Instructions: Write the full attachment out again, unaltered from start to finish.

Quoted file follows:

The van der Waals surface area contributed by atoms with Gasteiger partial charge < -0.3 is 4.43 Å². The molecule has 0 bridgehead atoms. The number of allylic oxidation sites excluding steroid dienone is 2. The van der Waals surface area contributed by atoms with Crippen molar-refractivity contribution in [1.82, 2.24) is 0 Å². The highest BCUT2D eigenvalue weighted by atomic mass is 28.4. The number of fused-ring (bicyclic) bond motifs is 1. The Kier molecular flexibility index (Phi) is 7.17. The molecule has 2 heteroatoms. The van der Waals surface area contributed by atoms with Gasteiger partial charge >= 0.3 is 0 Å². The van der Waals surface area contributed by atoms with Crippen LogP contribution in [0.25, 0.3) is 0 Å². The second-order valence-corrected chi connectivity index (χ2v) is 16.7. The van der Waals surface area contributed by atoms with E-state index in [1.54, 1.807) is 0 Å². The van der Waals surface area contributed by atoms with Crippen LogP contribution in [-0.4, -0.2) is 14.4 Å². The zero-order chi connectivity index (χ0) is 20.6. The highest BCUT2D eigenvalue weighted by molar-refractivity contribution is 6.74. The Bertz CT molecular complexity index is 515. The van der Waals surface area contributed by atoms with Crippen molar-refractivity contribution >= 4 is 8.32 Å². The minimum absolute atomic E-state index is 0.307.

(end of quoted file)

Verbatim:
The van der Waals surface area contributed by atoms with Gasteiger partial charge < -0.3 is 4.43 Å². The molecule has 0 bridgehead atoms. The number of allylic oxidation sites excluding steroid dienone is 2. The van der Waals surface area contributed by atoms with Crippen molar-refractivity contribution in [1.82, 2.24) is 0 Å². The highest BCUT2D eigenvalue weighted by atomic mass is 28.4. The number of fused-ring (bicyclic) bond motifs is 1. The Kier molecular flexibility index (Phi) is 7.17. The molecule has 2 heteroatoms. The van der Waals surface area contributed by atoms with Gasteiger partial charge >= 0.3 is 0 Å². The van der Waals surface area contributed by atoms with Crippen LogP contribution in [0.25, 0.3) is 0 Å². The second-order valence-corrected chi connectivity index (χ2v) is 16.7. The van der Waals surface area contributed by atoms with E-state index in [1.54, 1.807) is 0 Å². The van der Waals surface area contributed by atoms with Crippen LogP contribution in [-0.4, -0.2) is 14.4 Å². The zero-order chi connectivity index (χ0) is 20.6. The highest BCUT2D eigenvalue weighted by molar-refractivity contribution is 6.74. The Bertz CT molecular complexity index is 515. The van der Waals surface area contributed by atoms with Crippen molar-refractivity contribution >= 4 is 8.32 Å². The minimum absolute atomic E-state index is 0.307.